Texas and other small-government Sun Belt states, which were already were limited in their capacity to respond in times of economic crisis, were hit hard by big drops in consumer spending resulting from the coronavirus pandemic. As the second part of the pandemic’s first wave now washes over many of these states, it remains to be seen what effect it will have on their floundering economies.

States such as Texas, Florida and Arizona are seeing the progress made in recent months against COVID-19 quickly disappear as infections and hospitalizations increase dramatically. These and other sales-tax-dependent Sun Belt states have been slammed with revenue losses as consumer spending fell dramatically after the shutdowns. As new cases spike in states across the region — many of which were among the nation’s first to begin reopening — it’s not certain how their economies may be further impacted.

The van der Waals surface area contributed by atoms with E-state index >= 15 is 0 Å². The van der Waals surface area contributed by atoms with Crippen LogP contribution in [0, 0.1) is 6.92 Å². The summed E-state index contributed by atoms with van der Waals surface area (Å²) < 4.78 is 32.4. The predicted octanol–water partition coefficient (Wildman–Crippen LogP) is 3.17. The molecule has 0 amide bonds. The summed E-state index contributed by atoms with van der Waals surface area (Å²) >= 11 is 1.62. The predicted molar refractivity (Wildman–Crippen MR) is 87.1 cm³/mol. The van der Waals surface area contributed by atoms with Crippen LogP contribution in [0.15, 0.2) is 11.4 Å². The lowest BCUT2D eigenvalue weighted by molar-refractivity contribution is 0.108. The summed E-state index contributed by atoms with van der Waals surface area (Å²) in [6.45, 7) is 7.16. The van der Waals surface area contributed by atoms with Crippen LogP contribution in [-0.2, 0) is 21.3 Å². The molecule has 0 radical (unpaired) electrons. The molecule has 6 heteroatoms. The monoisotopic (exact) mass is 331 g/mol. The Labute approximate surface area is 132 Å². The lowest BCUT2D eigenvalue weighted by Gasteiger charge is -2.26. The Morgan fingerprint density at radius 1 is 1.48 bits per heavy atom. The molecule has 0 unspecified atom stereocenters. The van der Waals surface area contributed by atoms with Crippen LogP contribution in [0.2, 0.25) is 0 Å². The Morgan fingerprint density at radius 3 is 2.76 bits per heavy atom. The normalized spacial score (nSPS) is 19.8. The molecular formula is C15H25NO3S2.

This post is part of our “COVID-19 and Cities” series, which features experts’ views on the global pandemic and its impact on our lives.


On Thursday — the second consecutive day Texas has reported nearly 6,000 new COVID-19 cases — Gov. Greg Abbott announced the state’s phased reopening would be suspended. Initially, Abbott said businesses that have already reopened may continue to operate, but he amended that on Friday morning, ordering all bars in the state to again close. Abbott also said restaurants will have to scale back operations to 50% capacity. Since June 12, they had been allowed to operate at 75%.

“The last thing we want to do as a state is go backwards and close down businesses,” Abbott said in a statement Thursday. “This temporary pause will help our state corral the spread until we can safely enter the next phase of opening our state for business.”